Maker of cooking spray products Conagra is facing a wave of lawsuits from burn victims alleging that defective product cans either exploded or caught fire and disfigured them.
At least eight people have filed cases against Conagra after cooking spray cans blasted, severely burning and disfiguring them. A total of six lawsuits were filed in a Cook County Circuit Court in Chicago, where the company is based.
The plaintiffs in the cases accused the company of selling dangerous and defective products that quickly catch fire during common cooking use. They allege that the design of the cans is faulty, dangerous, and prone to explosion even when used properly. The victims further said that Conagra failed to sufficiently warn consumers of the risks.
Defective Aerosol Cans Blamed
Based on the charges, in 2011, Conagra started using a new kind of aerosol can for its products in an effort to save money. The new design contains 10 oz. or more with a U-shaped venting mechanism to allow the container to vent its flammable contents in a controlled manner.
The lawsuit claims that the cans were capable of venting at temperatures lower than what Conagra’s standards allow, which is a violation of government regulations for aerosol cans. The vents reportedly opened even when the cans were stored and used in a foreseeable manner. The liquid that seeped out contained propellants such as propane and butane that ignited fires.
The victims claimed that the products were also designed and advertised to be used around stoves and grills, but Conagra did not provide adequate warnings about possible dangers of doing so.
"Each day that these cans remain on store shelves, Conagra’s negligence puts consumers in danger,” said J. Craig Smith of Koskoff Koskoff & Bieder, who represents the victims in the lawsuits.
Burned And Disfigured Victims
“I’m still shocked at the fact that something I use on a day-to-day basis just exploded and changed my life forever,” said Y’Tesia Taylor from Greenville, Texas, one of the plaintiffs.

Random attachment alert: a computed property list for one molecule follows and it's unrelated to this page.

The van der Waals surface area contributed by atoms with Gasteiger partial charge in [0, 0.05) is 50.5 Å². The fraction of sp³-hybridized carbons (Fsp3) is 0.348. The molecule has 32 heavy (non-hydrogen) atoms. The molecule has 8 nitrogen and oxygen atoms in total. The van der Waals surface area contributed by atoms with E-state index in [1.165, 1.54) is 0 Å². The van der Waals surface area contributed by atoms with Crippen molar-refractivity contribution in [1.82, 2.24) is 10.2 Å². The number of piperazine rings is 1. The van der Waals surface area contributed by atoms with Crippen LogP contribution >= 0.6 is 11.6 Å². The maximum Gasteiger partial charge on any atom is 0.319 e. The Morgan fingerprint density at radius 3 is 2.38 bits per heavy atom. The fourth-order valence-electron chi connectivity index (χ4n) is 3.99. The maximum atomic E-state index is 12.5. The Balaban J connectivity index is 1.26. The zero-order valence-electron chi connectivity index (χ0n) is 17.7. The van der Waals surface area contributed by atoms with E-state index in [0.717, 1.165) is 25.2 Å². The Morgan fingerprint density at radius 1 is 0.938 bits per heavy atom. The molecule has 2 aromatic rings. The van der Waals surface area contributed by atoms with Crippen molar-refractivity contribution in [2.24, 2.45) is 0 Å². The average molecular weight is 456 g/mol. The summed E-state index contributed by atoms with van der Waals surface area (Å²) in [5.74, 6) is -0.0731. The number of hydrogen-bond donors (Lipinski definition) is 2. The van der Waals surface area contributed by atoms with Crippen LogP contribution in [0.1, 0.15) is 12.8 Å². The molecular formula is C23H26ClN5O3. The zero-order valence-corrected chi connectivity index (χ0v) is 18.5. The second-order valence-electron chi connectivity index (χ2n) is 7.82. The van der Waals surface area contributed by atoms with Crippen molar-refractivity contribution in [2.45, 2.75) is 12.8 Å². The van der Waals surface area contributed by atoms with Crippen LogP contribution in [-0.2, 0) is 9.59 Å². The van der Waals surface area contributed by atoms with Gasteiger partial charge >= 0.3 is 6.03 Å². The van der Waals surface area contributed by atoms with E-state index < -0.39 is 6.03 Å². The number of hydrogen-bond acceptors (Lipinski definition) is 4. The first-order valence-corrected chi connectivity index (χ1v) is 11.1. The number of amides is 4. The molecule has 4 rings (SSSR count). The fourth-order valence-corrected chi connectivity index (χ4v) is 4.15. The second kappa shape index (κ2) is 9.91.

Taylor used Pam to spray a baking dish and then placed the canister on a rolling wooden utility cart next to the stove where she was cooking. The can exploded as she finished putting the dish in the oven according to a report. Taylor sustained second- and third-degree burns on 27 percent of her upper body. The incident resulted in her scarring, disfigurement, blindness in the right eye, and lung damage. She spent more than a week in a medically induced coma.
Other individuals who sued Conagra are Maria Mariani from New York City; Raveen Sugantharaj from Indianapolis; Paytene Pivonka and Jacob Dalton from Provo, Utah; Andrea Bearden and Brandon Banks from Mount Carmel, Illinois; and Reveriano Duran from Houston, Texas.
“It’s an everyday routine, cooking for a significant other, and suddenly your face gets blown up,” said Bearden, who got burns on her face and shoulder.
The company said it removed the vented can from active production earlier this year due to a product redesign to standardize the company's aerosol cans. The company said the U-vent design cans were used only on a limited number of cans and not in majority of its the product sold.
Conagra said in a statement that Pam is a 100 percent safe and effective product when used correctly as instructed. The company said it fully stands by the product.
Photo: Mike Mozart | Flickr